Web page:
• Profile photo of John Moffat says

      If we knew the receivables at the beginning and end of the year, then we would add them together and divide by two to get the average. However we are usually only given them at the end of the year and so we have no choice but to use the end of year figures.

  1. avatar says

    Dear John,

    In the example, what is the difference of cost of goods and cost of production? Is my understanding correct – cost of goods is the total amount of goods purchased during a year. Cost of production is all the costs to bring raw materials to WIP (raw material+any expenses that are needed to bring raw materials to WIP)?

    • Profile photo of John Moffat says

      Half correct :-)

      Cost of production is the total of all the costs incurred in producing the goods.
      Cost of goods sold is the cost of those goods that were actually sold.

      (We do not sell everything we produce because some of them are still in inventory at the end of the year)

    • Profile photo of John Moffat says

      The lectures are not downloadable and can only be watched online. It is the only way that we can keep this website free of charge.
      (You can download and print the Course Notes that go with the lectures.)

  2. avatar says

    Hi Sir,

    I already printed the notes back in May 2014. In the syllabus guide, it says no changes except rearrangement of syllabus sections(section on cost of capital is now part of business finance section) Did you make any changes to the notes to reflect the aforementioned change or just updated the date to Dec 2014? If the notes(June 2014 one and current dec 2014 one) are 100% identical, then I won’t waste paper and ink to print them again. Thanks

  3. avatar says

    I’m unable to view lectures since yday and my Internet connection is ok as I can play videos frm other websites. Pls help. I used same internet connection to view d lectures same yday, trief opening d nxt one but couldn’t.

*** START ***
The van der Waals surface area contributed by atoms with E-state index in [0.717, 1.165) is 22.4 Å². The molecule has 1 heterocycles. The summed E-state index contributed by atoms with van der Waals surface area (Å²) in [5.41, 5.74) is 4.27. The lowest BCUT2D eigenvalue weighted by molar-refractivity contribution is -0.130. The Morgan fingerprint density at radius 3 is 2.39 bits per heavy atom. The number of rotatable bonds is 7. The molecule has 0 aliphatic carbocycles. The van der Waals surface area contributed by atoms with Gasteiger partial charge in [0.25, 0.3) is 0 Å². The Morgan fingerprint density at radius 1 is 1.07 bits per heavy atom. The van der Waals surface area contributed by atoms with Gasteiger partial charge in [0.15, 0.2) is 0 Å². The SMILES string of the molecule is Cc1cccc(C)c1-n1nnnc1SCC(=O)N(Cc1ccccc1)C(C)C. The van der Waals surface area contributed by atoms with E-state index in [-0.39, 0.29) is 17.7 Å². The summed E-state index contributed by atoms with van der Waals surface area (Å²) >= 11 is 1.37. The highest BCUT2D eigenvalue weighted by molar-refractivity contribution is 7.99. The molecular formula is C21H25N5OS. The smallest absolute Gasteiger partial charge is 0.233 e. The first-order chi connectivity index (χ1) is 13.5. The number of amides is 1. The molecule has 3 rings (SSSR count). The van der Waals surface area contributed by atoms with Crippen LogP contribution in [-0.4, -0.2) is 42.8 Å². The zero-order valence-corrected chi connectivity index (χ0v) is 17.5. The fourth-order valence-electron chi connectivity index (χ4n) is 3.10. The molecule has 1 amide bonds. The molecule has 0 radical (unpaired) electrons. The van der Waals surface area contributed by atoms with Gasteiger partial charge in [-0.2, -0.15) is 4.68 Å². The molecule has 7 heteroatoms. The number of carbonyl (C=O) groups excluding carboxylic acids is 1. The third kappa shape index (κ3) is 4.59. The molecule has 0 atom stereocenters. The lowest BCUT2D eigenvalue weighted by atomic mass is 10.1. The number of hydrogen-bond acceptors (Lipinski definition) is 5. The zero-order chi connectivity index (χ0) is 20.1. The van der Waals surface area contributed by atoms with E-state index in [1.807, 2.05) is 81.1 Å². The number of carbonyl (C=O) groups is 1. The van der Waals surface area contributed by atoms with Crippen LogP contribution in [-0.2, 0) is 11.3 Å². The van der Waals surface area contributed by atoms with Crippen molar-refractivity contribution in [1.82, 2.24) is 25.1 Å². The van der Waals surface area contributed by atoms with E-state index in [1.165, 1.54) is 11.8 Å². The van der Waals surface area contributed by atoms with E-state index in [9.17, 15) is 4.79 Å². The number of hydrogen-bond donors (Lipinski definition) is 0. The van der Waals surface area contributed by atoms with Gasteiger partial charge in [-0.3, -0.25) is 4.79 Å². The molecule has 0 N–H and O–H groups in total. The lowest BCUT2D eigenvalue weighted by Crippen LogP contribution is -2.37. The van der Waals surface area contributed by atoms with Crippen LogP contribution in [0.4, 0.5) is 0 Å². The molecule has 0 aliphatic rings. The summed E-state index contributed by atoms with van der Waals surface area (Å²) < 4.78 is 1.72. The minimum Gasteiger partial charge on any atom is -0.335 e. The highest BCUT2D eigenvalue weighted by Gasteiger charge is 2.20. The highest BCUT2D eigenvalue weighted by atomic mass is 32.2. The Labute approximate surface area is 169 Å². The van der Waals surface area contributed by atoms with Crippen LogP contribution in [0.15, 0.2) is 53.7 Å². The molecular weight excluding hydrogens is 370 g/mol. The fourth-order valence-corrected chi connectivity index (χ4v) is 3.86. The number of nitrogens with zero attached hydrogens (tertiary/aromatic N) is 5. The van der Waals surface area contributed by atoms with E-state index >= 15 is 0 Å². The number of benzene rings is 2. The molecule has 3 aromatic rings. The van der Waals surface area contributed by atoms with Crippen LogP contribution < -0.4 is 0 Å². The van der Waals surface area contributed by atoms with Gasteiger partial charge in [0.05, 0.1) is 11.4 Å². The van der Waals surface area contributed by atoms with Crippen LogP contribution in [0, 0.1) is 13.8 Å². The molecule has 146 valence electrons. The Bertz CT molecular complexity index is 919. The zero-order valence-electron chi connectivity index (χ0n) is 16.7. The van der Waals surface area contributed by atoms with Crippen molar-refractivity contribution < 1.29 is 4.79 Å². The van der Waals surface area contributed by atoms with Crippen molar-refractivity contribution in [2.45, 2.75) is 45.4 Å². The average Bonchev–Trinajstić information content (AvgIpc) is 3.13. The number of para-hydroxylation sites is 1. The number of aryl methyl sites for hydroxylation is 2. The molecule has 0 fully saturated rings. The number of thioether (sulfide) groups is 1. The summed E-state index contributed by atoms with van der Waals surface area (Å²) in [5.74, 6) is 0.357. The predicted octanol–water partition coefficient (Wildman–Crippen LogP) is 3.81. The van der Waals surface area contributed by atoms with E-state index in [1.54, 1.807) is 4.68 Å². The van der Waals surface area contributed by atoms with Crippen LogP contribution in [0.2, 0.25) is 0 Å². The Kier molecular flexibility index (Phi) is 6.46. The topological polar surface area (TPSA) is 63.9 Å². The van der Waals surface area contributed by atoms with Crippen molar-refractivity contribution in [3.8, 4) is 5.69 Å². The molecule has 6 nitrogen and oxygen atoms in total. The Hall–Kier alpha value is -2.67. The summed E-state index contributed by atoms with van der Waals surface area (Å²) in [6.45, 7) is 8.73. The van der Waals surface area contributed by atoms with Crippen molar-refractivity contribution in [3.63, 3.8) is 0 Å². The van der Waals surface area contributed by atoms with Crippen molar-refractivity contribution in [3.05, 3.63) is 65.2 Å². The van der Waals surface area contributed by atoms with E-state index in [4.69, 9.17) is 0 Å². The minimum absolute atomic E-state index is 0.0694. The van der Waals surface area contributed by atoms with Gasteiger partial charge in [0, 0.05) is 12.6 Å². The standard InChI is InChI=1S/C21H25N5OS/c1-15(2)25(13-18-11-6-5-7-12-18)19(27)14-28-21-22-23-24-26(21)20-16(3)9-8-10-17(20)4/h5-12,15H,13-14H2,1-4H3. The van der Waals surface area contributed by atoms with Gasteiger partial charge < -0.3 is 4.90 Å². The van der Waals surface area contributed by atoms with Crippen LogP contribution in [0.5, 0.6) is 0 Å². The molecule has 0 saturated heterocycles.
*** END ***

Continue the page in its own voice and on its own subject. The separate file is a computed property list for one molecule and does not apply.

4. avatar says

    Hello sir for the calculation we need to consider the credit sales and credit purchases since there is no clarification what is credit and what is cash sales how we will assume?
    In the question given just a Receivables but we need to consider the average receivables so how can e take avg receivables
    Plz advise me thanks in advance

    • Profile photo of John Moffat says

      You have to make the most sensible use of the information available.

      If you are not told the split between credit sales and cash sales, then you have no choice but to assume that all sales are on credit. The same applies to purchases.

      In a perfect world you would use average receivables and payables, but again, in the exam you must make the most sensible use of the information available and usually you are only given the receivables and payables at the end of the year.

  5. avatar says

    only Opentuition Notes are enough???…cuz when we compare these Notes to other texts(kaplan,bpp,emile etc etc),they seem nothing to them with respect to both,length and expandable explanation.However,other texts are much scary as well as compared to OT text.Please,put some light on it,plus,how to tackle with those giant texts and score good marks in theory?Give some tips. :)

    • Profile photo of John Moffat says

      Our Course Notes are not meant to be Study Texts (as we make very clear) – they are Course Notes to be used with the lectures.
      The notes and lectures contain enough to be able to pass the exam well, provided that you really understand them and provided that you practice lots of questions (preferably from one of the Revision/Exam Kits from one of the approved publishers).
      Best is to use the Study Text more as a reference book for any topics that you are unsure about after watching the lectures.

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